Staff acceptance of tele-ICU coverage: a systematic review

Lance Brendan Young, Paul S Chan, Peter Cram
Chest 2011, 139 (2): 279-288

BACKGROUND: Remote coverage of ICUs is increasing, but staff acceptance of this new technology is incompletely characterized. We conducted a systematic review to summarize existing research on acceptance of tele-ICU coverage among ICU staff.

METHODS: We searched for published articles pertaining to critical care telemedicine systems (aka, tele-ICU) between January 1950 and March 2010 using PubMed, Cumulative Index to Nursing and Allied Health Literature, Global Health, Web of Science, and the Cochrane Library and abstracts and presentations delivered at national conferences. Studies were included if they provided original qualitative or quantitative data on staff perceptions of tele-ICU coverage. Studies were imported into content analysis software and coded by tele-ICU configuration, methodology, participants, and findings (eg, positive and negative staff evaluations).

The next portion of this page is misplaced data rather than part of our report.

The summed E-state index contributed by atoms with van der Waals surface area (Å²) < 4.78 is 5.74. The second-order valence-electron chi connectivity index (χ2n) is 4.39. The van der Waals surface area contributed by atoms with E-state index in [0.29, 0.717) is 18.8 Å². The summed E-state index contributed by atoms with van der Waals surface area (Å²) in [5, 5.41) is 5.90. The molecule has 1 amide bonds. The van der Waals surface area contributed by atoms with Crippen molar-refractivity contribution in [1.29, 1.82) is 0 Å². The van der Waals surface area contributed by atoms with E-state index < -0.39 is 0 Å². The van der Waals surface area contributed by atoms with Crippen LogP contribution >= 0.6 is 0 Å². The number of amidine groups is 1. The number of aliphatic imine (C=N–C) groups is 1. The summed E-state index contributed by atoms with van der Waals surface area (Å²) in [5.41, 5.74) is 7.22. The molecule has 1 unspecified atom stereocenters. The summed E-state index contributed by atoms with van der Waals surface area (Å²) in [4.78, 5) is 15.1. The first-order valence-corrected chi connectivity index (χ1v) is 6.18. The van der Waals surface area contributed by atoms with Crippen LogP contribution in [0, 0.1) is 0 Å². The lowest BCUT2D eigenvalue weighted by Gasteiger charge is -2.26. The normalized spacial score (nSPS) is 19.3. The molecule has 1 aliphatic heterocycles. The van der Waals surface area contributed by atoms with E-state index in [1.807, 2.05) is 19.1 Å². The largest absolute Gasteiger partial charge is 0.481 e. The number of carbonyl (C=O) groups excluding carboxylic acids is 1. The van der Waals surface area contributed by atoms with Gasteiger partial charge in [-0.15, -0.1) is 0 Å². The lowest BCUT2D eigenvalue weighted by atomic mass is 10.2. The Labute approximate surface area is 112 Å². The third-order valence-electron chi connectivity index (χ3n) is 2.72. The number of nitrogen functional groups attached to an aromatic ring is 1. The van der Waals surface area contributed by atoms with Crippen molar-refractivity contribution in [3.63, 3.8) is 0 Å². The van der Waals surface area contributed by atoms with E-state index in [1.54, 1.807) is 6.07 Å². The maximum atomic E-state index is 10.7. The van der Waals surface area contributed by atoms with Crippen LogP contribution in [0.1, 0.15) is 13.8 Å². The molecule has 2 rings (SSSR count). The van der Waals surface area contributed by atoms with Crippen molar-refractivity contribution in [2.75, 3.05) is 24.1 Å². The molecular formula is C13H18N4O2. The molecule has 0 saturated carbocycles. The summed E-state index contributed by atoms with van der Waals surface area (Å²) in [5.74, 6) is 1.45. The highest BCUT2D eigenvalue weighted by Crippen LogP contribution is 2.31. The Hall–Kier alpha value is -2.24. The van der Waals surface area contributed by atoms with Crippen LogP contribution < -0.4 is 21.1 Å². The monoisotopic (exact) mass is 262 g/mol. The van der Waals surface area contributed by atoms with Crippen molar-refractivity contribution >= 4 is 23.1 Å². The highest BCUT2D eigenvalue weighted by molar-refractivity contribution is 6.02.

RESULTS: Review of 3,086 citations yielded 23 eligible studies. Findings were grouped into four categories of staff evaluation: overall acceptance level of tele-ICU coverage (measured in 70% of studies), impact on patient care (measured in 96%), impact on staff (measured in 100%), and organizational impact (measured in 48%). Overall acceptance was high, despite initial ambivalence. Favorable impact on patient care was perceived by > 82% of participants. Staff impact referenced enhanced collaboration, autonomy, and training, although scrutiny, malfunctions, and contradictory advice were cited as potential barriers. Staff perceived the organizational impact to vary. An important limitation of available studies was a lack of rigorous methodology and validated survey instruments in many studies.

CONCLUSIONS: Initial reports suggest high levels of staff acceptance of tele-ICU coverage, but more rigorous methodologic study is required.

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